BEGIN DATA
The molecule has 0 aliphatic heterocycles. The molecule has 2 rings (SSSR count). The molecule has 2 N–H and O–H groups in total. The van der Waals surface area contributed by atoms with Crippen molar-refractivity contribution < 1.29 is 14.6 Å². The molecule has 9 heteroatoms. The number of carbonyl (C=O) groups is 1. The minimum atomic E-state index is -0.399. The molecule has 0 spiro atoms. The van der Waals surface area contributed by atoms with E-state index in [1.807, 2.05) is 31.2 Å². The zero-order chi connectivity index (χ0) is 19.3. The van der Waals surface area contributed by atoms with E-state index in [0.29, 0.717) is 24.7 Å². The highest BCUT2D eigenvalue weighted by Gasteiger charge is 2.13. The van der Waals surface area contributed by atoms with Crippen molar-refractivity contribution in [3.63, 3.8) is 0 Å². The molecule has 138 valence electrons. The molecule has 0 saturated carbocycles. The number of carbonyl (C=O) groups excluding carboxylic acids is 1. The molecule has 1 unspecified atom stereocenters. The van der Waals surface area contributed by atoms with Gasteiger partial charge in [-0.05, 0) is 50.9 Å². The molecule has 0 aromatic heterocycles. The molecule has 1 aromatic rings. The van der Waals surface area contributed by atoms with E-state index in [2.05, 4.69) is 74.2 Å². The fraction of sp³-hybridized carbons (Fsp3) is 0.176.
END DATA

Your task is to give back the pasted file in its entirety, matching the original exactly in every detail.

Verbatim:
The molecule has 0 aliphatic heterocycles. The molecule has 2 rings (SSSR count). The molecule has 2 N–H and O–H groups in total. The van der Waals surface area contributed by atoms with Crippen molar-refractivity contribution < 1.29 is 14.6 Å². The molecule has 9 heteroatoms. The number of carbonyl (C=O) groups is 1. The minimum atomic E-state index is -0.399. The molecule has 0 spiro atoms. The van der Waals surface area contributed by atoms with E-state index in [1.807, 2.05) is 31.2 Å². The zero-order chi connectivity index (χ0) is 19.3. The van der Waals surface area contributed by atoms with E-state index in [0.29, 0.717) is 24.7 Å². The highest BCUT2D eigenvalue weighted by Gasteiger charge is 2.13. The van der Waals surface area contributed by atoms with Crippen molar-refractivity contribution in [3.63, 3.8) is 0 Å². The molecule has 138 valence electrons. The molecule has 0 saturated carbocycles. The number of carbonyl (C=O) groups excluding carboxylic acids is 1. The molecule has 1 unspecified atom stereocenters. The van der Waals surface area contributed by atoms with Gasteiger partial charge in [-0.05, 0) is 50.9 Å². The molecule has 0 aromatic heterocycles. The molecule has 1 aromatic rings. The van der Waals surface area contributed by atoms with E-state index in [2.05, 4.69) is 74.2 Å². The fraction of sp³-hybridized carbons (Fsp3) is 0.176.